I take a deep breath as I start to write this. I’m wading in, where many have been this week, and hope I don’t end up in over my head.
Yes, I’m talking about the 4 Italian sisters from the Sunshine Coast. The 4 young girls and their family at the centre of a Family Court matter that has suddenly become very loud and very public.
Our laws in the Family Law Act are specifically designed to protect families from the very public scrutiny that has happened for this family. I expect that this very public uncovering of a bitter family feud has felt a little bit like walking outside your house to find your neighbours standing in their front yard hurling abuse at each other. Normally, Family Court disputes, like your neighbours’ arguments, are kept indoors. In the Family Court. This family decided they weren’t going to play by That Rule and brought other people over, effectively to film and replay the argument.
If you’re reading this for a blow by blow discussion of the law, you should move on now. I’m leaving that for others. But I don’t think I can properly explain the questions I’m wrestling with, without setting up the scene. The short version of the law here is that a bunch of countries around the world have signed the Hague Convention about a ton of things. One of those things says “if kids are taken from a country, then any family law disputes, will be heard in the country they came from”. There are, of course, conditions and definitions and many more finer details. But generally, that’s the deal. Parenting disputes are to be heard and dealt with in the country the children came from.
This case, that has captured so much of the public’s attention this week, is incredibly sad. As are all Family Court disputes. For this family, the first decision was made in June of last year. A Judge of the Family Court heard the evidence, considered the law, and decided that the children must be returned to Italy. Not necessarily that they have to live there forever. He simply decided that the Hague Convention applies, which means the children need to go back to Italy and their mother needs to raise her concerns there and apply to move to Australia with the children. You know, follow The Rules.
The mother obviously wasn’t happy with this decision and she lodged an Appeal. As she is entitled to do. An appeal asks another Judge, and sometimes a panel of Judges, to review the decision of the first Judge. To check that the first Judge didn’t make a mistake with the law.
In this case, the months trundled by, and the Appeal was heard. The decision of the first Judge was “reviewed” by the Appeal Judges, who decided that he had applied the right law, using the right tests, and that his decision was sound. This meant that the Order that the children return to Italy was, essentially, reinstated.
Then the media blasts us from every direction. And here is where my questions begin. I understand that the mother of these children is upset. She wants to stay here in Australia with the children. She made her arguments to the Court, and then to an Appeal Court, and the Court decided against her. Like the Court does every single day, in every Courtroom around the country.
Every single day decisions are made by Judges that at least one party (if not both parties!) do not like. And that’s me putting a polite lawyer spin on it. They “do not like the decision” is probably something more like they cannot believe that anyone in their sane mind would have made that decision. Ever.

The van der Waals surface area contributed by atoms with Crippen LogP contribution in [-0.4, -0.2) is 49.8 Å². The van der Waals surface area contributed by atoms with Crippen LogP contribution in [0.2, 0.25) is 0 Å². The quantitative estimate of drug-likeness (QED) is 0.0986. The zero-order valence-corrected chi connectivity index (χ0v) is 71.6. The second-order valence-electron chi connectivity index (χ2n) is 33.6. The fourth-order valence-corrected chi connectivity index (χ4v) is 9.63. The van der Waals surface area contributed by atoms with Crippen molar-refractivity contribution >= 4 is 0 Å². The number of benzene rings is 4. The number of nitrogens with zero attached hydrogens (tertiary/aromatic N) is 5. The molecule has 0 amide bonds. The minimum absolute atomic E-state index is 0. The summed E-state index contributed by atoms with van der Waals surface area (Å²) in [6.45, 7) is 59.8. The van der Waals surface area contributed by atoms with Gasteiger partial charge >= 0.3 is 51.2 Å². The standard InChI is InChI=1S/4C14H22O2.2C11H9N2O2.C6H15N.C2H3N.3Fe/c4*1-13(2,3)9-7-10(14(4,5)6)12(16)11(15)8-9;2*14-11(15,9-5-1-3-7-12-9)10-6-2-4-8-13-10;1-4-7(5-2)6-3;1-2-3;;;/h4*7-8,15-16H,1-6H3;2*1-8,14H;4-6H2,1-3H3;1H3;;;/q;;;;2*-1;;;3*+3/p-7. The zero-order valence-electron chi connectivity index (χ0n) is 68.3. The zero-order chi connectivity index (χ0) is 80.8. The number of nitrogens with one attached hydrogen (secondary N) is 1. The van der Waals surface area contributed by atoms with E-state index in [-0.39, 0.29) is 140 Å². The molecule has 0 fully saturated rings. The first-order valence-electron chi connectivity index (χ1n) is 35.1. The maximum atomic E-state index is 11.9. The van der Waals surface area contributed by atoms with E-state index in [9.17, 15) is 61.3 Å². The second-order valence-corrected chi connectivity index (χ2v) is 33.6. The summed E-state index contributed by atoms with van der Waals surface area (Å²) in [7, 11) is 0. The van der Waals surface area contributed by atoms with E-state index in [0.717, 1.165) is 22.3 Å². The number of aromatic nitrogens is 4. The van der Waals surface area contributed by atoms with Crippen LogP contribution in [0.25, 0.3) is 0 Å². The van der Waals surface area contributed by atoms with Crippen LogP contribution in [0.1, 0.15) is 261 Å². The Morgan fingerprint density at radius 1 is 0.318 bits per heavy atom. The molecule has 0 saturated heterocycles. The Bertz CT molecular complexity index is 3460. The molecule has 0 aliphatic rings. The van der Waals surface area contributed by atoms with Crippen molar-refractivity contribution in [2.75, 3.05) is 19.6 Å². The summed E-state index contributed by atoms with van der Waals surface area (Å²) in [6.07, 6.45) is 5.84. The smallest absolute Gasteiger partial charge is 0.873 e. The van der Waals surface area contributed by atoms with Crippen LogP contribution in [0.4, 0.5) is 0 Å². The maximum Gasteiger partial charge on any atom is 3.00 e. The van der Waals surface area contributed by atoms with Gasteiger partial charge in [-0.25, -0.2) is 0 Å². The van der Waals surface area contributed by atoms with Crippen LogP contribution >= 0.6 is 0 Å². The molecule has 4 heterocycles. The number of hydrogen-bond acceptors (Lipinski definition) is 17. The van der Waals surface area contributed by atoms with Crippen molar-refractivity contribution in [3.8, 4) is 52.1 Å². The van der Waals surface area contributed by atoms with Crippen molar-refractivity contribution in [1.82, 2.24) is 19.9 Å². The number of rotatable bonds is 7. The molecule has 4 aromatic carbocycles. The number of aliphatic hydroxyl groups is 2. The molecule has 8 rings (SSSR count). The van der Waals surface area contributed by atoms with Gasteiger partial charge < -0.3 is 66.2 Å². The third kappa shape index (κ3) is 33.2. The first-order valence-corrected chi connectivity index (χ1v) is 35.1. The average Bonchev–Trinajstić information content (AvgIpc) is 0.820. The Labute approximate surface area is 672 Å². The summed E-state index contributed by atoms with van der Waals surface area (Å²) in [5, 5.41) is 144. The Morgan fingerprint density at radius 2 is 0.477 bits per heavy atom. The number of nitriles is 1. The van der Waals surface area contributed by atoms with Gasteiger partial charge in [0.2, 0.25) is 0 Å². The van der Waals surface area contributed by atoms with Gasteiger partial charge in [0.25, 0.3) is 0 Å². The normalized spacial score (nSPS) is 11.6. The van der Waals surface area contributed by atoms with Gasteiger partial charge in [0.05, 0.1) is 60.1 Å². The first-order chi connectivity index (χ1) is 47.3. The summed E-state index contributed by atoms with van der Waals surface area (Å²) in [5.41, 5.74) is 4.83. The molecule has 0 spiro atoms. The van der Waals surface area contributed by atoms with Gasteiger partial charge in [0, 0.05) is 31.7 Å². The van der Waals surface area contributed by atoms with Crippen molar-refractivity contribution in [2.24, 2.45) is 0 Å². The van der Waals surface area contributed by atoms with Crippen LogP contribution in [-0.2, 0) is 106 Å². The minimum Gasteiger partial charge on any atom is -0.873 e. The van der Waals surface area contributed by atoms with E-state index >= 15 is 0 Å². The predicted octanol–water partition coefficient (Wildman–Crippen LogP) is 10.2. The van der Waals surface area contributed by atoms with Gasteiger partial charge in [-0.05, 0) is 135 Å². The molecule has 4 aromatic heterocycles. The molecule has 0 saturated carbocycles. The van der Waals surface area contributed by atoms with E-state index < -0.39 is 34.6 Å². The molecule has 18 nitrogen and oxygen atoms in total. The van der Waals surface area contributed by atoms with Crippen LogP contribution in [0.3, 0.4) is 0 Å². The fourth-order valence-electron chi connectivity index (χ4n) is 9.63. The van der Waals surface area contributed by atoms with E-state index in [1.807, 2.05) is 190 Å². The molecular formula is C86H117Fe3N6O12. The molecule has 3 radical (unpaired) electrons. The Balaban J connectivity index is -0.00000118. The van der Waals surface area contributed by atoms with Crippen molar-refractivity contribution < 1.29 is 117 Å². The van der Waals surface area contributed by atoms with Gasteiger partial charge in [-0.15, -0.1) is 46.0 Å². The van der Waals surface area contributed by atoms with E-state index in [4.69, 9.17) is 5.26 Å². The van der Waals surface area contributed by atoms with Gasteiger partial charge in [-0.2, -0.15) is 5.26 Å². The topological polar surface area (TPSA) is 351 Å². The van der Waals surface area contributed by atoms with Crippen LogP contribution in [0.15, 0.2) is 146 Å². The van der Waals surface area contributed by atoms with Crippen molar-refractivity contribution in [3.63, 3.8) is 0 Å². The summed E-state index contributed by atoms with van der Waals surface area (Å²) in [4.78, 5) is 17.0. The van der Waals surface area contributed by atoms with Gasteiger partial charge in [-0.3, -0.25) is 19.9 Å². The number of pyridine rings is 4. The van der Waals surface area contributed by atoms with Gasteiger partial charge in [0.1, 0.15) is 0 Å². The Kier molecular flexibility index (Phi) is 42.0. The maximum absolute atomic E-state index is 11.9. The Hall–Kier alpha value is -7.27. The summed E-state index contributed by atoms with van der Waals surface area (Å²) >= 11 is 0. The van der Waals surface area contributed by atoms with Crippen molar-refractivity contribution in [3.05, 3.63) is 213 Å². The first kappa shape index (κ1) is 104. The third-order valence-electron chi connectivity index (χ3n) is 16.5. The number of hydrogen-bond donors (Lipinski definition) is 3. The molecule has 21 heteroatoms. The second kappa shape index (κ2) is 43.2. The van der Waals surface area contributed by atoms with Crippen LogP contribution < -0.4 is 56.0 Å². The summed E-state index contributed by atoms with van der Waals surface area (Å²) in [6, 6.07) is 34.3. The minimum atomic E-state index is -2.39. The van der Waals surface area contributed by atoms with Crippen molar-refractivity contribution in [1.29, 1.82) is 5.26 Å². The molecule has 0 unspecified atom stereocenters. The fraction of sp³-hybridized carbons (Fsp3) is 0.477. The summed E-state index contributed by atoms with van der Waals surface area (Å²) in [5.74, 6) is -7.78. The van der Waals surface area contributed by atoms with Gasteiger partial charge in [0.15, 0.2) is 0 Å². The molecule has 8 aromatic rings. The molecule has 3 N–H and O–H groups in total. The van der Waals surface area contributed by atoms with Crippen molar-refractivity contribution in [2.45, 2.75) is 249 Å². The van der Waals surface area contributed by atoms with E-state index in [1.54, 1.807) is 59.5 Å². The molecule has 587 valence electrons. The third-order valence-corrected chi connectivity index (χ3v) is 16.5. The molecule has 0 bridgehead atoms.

After all, most of the families wind their way slowly, ever so slowly through the family law system. So by the time they end up in front of a Judge who is ready to hear their matter and make a final decision, they’re usually pretty convinced that what they want is THE only fair decision that could be made. And every day, in every Courtroom, Judges listen to 2 (or more) people who are utterly convinced that what they want is right. But the Judge has to decide on only one outcome. Someone “wins” and someone “loses”. The winner often feels like they’ve lost as well, but that’s another post for another day.
So everyday, there are people walking out of Courts, all around the country feeling like they’ve lost. Like they haven’t been heard. Often Ordered to do things that they are so strongly opposed to, that they’ve stood in a queue for a year or more to fight against that very thing happening.
Our system, our society, relies on those people, those people who have lost and whose hearts have been broken, to follow The Rules. To follow the decision of the Court. To allow time (and therapy of many forms) to begin to heal their wounds.
Why has the media chosen to engage the public in support of a family who are refusing to play by The Rules? Do The Rules not apply to them? If not, why not? Is it because the girls (who we saw on the front page of a capital city newspaper) are pretty. Is it because they are girls? Is it because their father isn’t Australian? Who knows.
If they do not have to follow The Rules, then why should anyone else? And yet, changes to law and to our society and to the behaviours we tolerate only happen when people stand at the edge and say “I won’t follow That Rule” any more. It always looks like it made sense when we look backwards. But how that does look at the time? Does it look like this? How do we work out which Rules can be broken, and when they can be broken, and which ones must be followed, no matter what we feel about them.
I don’t have answers. Just more questions. Maybe you can help me.